Brave retail. While no market segment made it through the recession unscathed, retail really took a beating. Not only did real estate tank, but consumer spending for non-essentials also came to a screeching halt. Yet even in dreary circumstances there are opportunities.
No matter how complex a business may be, every operation can be explained by answering three basic questions: What do you sell? Who do you sell it to? How do you bring it to market? When a dramatic change hits the marketplace, savvy companies look to these areas for business solutions. “Winning brands will innovate and differentiate,” says Tom Pirovano, Director of Industry Insight for The Nielsen Company.
THE NEW CONSUMER
With the economy still limping along, consumer trends reflect a sense of uncertainty. Standards have shifted away from opulence; instead health, value, stability, DIY and corporate disclosure are influencing buying. “Restraint is the new normal,” says Todd Hale, Senior Vice President for Consumer and Shopper Insight, the Nielsen Company, “Value is a top priority. Value messages must include differentiation beyond pricing.” Hale predicts that businesses that “drive the recession wave” by taking an active role in innovation and ad spending are likely to be the big winners.
According to 2010 consumer trends, consumers are tired of living in fear-based austerity. They want to start buying again but are cautious, looking for sustainability in every possible meaning of the word. Little luxuries that link back to health, stability and environmental/community stewardship have replaced status symbols. And thanks to the exponential expansion of digital information and social media (even among the poor), consumers have unprecedented access to immediate and unmoderated product/company information.
The blurring of the line between the digital world and the “real world” is impacting consumer expectations in both realms. Consumers are cultivating ever-more detailed online profi les, which are mined for valuable demographic data. The result? Relevant information is finding consumers based on preferences rather than the other way around. What’s more is that consumers are beginning to expect that their needs have already been anticipated.
Another driving force behind consumer spending is location-based everything. Misgivings about products made in China, combined with a desire to “reduce the carbon footprint” have consumers shopping closer to home. Residual uncertainty from the recession has strengthened theappeal of local agriculture and economy to the point that large wellestablished brands are “de-branding” to better fit the local color. This does not mean branding is obsolete. In fact, consumer recognition of visual branding is increasing in the age of digital information. But brands that are too big transcend customization and locality, so their impact is diluted. Product assortment has become a key point of differentiation.
Rather than making brick and mortar storefronts obsolete, the Internet has driven traditional retail to become more specialized to the local market.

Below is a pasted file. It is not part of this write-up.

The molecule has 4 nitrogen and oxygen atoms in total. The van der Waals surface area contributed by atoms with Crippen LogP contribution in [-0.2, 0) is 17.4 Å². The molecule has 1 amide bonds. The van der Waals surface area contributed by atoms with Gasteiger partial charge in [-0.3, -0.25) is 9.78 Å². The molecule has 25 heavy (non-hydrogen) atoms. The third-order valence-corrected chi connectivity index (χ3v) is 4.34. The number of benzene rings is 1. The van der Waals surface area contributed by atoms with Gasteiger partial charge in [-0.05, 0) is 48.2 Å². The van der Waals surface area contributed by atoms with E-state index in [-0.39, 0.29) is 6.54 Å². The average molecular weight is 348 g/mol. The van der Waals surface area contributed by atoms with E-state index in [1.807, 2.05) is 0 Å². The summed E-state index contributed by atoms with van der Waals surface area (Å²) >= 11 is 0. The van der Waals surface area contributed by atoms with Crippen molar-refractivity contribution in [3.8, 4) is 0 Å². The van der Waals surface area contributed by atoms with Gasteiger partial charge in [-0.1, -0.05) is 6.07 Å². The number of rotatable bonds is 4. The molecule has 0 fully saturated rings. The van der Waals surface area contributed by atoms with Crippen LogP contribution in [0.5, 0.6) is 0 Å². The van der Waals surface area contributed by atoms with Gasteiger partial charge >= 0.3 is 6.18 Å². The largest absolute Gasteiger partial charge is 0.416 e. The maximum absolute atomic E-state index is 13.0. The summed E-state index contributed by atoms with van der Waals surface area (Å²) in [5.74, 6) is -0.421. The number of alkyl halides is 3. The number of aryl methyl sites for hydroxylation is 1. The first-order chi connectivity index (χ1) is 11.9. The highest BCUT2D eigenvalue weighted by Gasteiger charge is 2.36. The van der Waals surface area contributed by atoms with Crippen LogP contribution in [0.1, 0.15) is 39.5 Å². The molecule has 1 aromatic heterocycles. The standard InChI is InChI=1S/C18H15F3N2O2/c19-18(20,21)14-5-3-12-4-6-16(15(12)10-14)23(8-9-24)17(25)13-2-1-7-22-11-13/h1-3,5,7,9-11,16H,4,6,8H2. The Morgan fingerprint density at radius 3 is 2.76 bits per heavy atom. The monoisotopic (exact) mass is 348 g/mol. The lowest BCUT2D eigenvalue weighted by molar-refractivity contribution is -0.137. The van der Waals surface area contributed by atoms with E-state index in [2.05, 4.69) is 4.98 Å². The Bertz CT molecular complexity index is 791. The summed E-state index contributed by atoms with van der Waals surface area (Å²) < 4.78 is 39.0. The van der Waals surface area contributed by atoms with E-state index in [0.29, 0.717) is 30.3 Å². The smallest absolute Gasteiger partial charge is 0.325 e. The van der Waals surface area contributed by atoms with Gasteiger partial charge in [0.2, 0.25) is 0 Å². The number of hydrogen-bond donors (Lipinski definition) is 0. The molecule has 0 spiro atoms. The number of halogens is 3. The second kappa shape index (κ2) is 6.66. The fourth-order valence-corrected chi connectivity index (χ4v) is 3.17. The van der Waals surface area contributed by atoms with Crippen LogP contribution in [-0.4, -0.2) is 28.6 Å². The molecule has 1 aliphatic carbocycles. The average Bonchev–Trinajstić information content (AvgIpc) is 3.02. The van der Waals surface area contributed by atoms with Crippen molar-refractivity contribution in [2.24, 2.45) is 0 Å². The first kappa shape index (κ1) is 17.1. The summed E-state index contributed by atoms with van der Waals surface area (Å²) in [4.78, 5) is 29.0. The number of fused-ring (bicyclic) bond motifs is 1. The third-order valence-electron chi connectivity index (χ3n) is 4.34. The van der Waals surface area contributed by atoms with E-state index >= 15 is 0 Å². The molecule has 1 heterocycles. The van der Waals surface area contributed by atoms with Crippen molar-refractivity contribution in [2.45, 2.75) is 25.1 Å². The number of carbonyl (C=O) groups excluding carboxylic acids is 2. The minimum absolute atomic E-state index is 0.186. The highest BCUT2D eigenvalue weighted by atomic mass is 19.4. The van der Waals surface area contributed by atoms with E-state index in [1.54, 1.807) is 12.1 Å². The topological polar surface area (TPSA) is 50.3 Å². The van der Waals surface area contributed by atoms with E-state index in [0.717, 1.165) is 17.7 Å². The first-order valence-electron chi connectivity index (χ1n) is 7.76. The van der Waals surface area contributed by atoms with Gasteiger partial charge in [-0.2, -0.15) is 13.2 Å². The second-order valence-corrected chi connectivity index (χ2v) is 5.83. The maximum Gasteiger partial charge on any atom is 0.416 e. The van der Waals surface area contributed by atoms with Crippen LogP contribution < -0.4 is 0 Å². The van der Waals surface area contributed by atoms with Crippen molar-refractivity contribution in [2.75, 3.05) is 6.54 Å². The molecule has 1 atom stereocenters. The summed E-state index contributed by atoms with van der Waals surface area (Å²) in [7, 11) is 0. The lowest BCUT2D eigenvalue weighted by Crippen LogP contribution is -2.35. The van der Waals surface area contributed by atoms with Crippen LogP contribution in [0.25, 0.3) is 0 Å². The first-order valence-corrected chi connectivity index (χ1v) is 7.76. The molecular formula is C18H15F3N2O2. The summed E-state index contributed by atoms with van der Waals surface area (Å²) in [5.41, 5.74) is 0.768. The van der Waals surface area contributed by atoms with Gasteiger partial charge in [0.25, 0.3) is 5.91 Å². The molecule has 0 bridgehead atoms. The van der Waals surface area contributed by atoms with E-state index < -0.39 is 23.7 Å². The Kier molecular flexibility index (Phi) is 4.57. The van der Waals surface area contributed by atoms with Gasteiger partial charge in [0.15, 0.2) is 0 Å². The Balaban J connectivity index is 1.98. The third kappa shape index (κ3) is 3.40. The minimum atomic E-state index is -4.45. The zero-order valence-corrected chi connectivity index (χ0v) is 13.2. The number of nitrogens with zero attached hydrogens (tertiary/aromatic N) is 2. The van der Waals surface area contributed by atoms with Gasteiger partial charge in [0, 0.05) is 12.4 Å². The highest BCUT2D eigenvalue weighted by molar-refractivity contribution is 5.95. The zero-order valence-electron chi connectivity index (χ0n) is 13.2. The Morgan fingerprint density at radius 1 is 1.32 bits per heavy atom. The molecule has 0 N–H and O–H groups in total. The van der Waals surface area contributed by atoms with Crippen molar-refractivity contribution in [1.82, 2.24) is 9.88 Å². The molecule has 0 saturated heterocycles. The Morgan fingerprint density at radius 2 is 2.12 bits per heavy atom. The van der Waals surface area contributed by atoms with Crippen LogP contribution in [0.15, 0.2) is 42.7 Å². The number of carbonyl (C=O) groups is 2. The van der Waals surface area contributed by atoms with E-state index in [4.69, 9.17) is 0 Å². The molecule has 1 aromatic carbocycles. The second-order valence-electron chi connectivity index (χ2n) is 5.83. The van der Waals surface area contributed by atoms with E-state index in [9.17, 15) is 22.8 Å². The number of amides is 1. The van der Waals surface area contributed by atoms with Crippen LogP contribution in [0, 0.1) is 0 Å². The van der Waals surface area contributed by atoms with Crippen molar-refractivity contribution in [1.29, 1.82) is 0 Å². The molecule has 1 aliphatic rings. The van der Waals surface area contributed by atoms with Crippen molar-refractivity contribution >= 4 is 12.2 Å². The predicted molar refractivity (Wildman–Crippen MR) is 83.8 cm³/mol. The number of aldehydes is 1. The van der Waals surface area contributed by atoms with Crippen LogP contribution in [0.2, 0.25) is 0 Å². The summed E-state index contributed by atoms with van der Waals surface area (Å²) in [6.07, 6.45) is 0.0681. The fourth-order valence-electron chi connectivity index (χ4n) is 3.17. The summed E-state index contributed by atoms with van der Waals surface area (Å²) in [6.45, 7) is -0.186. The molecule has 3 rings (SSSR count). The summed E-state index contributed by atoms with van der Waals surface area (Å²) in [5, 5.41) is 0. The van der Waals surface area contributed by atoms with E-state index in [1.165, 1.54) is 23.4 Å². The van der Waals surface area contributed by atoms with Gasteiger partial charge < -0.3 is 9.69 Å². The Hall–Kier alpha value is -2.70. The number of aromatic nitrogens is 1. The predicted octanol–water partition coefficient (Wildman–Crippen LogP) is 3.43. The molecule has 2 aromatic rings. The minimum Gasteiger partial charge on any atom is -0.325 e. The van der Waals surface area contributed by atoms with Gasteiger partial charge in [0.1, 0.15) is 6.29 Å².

Contemporary retail has to function on both the global and the micro levels. Although consumers often research online before making a purchase, there is still a desire to handle product, particularly with sizespecific merchandise. Rather than making brick and mortar storefronts obsolete, the Internet has driven traditional retail to become more specialized to the local market. Small “satellite” stores and temporary “pop-up” retailers that offer special-edition merchandise are becoming more common.
The “Retail Authority” feature (page 32) looks at how Sports Authority, one of the largest sporting goods retailers in the United States, is thinking small to stay big. A corresponding vignette about Premier Eurocase (page 36), a fixtures provider to Sports Authority, shows how a similar approach in the business-to-business market is a sustainable operating model.
Once again B+N Industries is taking regular materials beyond the mundane to catch the attention of the design world. This time, they have adapted their simple and elegant Iconic Panel series to the sustainable sensibilities of the contemporary marketplace.
Started as a distributor of consumable retail products such as tags and labels more than two decades ago, B+N has grown into an innovative designer and manufacturer of products and systems for the retail, architectural and consumer industries. With locations in Burlingame, Calif., and New York, B+N offers custom and standard fixtures. “We’re recognized as one of two premiere fixture manufacturers and designers that offer systems in the U.S.,” says Kevin McPhee, Creative + Marketing Director for B+N Industries.
B+N’s commitment to rethinking common merchandising systems includes product lines such as the Puck system, which offers a stylish alternative to slatwall. In 2006, B+N inspired retail fashionistas with the launch of its Iconic Panels. These eye-catching wall coverings are made from routed MDF core that is 3D laminated. While the custom possibilities are endless for such a concept, B+N offers 12 standard relief patterns. “We take our inspiration from famous artists, architects and design movements,” says McPhee. Each panel comes in 12 different finishes, including paintable laminate and unfinished MDF. FSC-certified “green” boards can be specified with NAUF, as well as moistureand fire-resistant core.
In 2009, after much trial and error on slicing salvaged lumber, B+N introduced a new line of Reclaimed Wood Iconic panels. Available in western redwood, Douglas fir and Asian teak, these panels effectively convey the sustainable value message today’s consumers seek.
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